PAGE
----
Spotlight: Phillip Lobo
Dr. Phillip Lobo (English and current Department Chair) joined the Academy faculty in the fall of 2019. As an undergraduate at Tufts University he majored in English then went on to receive his Ph.D. in Comparative Literature from the University of Southern California. Dr. Lobo has been published in journals such as Postmodern Culture, Game Studies, and Chiasma, on subjects ranging from ecocriticism to Japanese film.
A Note from Dr. Lobo
When I first arrived at the Academy, fresh out of graduate school, I mostly played it safe: I taught what I knew, or knew well enough to make sure I had something clever to say, some point to bring the discussion to, some bow to tie at the end of each class. There were benefits to this – I’m a comparatist by training, and had luck in pairing texts with productive resonances. I could make Whitman’s Crossing Brooklyn Ferry and Poe’s The Man of the Crowd converse about the experience of busy city streets. I could dip into science-as-literary metaphor in Pynchon’s Entropy and Le Guin’s Schrödinger’s Cat. I could set the tempo, and choose the tune.
This went on for three years, and the texts I taught became well-worn if also well-loved. Then, by chance, I encountered a bit of educational philosophy called The Ignorant Schoolmaster. It told the story of a late 18th century educationist who discovered he could teach entire subjects he knew nothing about, trusting not in his expertise but in the individual intelligence of the students and their ability to learn without being led. Instead of pretending that the beginning and ending of understanding lies in the mind of the instructor, students could have confidence in their own interpretations. This seemed especially suited for literature, where meaning is emergent and contingent, coming to life with new significance under the eye of each new reader.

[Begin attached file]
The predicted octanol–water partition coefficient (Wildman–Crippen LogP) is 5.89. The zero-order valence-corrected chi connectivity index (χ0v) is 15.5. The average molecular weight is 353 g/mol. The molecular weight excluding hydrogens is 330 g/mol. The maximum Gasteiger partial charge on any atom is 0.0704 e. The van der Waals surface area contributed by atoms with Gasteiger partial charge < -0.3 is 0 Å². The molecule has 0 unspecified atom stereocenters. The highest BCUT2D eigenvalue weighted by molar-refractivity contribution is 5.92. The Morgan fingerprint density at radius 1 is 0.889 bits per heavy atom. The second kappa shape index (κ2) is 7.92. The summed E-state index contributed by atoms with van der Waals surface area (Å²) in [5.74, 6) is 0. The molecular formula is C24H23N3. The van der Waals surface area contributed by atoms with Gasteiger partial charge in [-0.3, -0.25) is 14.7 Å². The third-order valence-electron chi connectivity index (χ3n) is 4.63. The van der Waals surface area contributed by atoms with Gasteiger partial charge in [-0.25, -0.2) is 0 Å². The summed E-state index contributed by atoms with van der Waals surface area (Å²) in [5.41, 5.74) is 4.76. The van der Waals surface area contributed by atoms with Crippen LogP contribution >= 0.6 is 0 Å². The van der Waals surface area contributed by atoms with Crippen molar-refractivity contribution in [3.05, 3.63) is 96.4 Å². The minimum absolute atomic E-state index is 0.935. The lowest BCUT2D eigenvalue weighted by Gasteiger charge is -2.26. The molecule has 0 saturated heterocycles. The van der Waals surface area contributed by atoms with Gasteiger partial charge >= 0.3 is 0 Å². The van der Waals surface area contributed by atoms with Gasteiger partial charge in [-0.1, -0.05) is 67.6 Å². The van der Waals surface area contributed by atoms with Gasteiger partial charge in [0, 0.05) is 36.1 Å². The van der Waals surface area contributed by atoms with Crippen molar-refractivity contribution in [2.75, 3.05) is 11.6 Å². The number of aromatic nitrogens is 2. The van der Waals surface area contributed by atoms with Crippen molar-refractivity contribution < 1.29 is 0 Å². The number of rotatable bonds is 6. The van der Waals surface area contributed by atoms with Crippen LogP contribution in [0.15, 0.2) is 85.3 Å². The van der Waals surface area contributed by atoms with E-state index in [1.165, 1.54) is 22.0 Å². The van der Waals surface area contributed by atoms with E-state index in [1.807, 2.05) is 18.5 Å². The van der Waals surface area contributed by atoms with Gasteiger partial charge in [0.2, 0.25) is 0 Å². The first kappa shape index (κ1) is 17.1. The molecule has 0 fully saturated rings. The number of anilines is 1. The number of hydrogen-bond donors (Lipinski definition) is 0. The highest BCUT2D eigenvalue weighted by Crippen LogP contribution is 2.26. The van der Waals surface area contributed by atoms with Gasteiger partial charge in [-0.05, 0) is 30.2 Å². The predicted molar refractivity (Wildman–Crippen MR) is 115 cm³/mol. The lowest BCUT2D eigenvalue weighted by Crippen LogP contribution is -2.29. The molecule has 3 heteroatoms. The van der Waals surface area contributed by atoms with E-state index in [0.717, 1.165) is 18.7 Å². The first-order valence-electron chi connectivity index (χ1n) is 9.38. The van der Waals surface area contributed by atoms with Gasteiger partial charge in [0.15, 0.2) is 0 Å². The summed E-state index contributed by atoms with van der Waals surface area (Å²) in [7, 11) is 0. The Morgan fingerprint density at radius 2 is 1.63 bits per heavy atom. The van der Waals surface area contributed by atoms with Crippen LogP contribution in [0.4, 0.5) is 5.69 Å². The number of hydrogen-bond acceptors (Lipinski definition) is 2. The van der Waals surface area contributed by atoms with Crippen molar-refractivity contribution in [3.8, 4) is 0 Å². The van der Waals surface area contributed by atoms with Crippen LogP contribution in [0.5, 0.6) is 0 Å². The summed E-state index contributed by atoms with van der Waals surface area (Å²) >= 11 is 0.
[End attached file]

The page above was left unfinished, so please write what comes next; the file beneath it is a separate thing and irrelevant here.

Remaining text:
I wasn’t so bold as to start trying to teach chemistry or computer science, but I decided instead of teaching only what I already felt confident I understood, I should throw the doors open to the entirety of our anthologies, the fullness of our potential reading list. Henceforth, in most of my literature classes the students select the majority of the readings, ranging freely and picking out whatever strikes their interest. No two reading lists are ever the same, and no two classes resolve with the same themes, the same ideas, the same accepted interpretations.
The benefits of this method have been remarkable. It has led to discoveries of texts I would not have dared assign on my own, yet are now favorites I can’t wait to revisit. It has kept my brain alive and my spirit bright as I am saved from the temptations of set syllabus and yellowed lecture notes. Most importantly, it allows me to meet my students on the common ground of the unfamiliar, on terms of comparative equality. I have my education as an advantage, my long years of experience picking through texts, but I can never claim to hold any pre-planned answer. Whatever meaning we arrive at, we arrive at it together.